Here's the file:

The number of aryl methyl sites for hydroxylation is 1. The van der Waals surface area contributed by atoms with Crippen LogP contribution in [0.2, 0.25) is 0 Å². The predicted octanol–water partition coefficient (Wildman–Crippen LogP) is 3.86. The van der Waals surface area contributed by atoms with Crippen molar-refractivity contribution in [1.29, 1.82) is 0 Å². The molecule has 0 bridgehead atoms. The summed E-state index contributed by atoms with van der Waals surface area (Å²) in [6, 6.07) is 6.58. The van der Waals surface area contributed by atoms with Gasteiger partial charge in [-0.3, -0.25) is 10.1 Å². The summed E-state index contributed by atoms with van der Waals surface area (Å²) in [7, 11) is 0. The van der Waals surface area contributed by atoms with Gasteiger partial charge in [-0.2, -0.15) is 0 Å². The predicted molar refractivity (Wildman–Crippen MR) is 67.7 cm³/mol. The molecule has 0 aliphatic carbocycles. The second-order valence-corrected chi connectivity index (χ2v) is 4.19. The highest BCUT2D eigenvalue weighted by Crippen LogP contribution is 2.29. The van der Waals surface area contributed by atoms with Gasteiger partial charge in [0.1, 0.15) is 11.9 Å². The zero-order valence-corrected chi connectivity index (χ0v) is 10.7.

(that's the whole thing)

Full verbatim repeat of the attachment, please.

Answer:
The number of aryl methyl sites for hydroxylation is 1. The van der Waals surface area contributed by atoms with Crippen LogP contribution in [0.2, 0.25) is 0 Å². The predicted octanol–water partition coefficient (Wildman–Crippen LogP) is 3.86. The van der Waals surface area contributed by atoms with Crippen molar-refractivity contribution in [1.29, 1.82) is 0 Å². The molecule has 0 bridgehead atoms. The summed E-state index contributed by atoms with van der Waals surface area (Å²) in [6, 6.07) is 6.58. The van der Waals surface area contributed by atoms with Gasteiger partial charge in [-0.3, -0.25) is 10.1 Å². The summed E-state index contributed by atoms with van der Waals surface area (Å²) in [7, 11) is 0. The van der Waals surface area contributed by atoms with Gasteiger partial charge in [-0.2, -0.15) is 0 Å². The predicted molar refractivity (Wildman–Crippen MR) is 67.7 cm³/mol. The molecule has 0 aliphatic carbocycles. The second-order valence-corrected chi connectivity index (χ2v) is 4.19. The highest BCUT2D eigenvalue weighted by Crippen LogP contribution is 2.29. The van der Waals surface area contributed by atoms with Gasteiger partial charge in [0.1, 0.15) is 11.9 Å². The zero-order valence-corrected chi connectivity index (χ0v) is 10.7.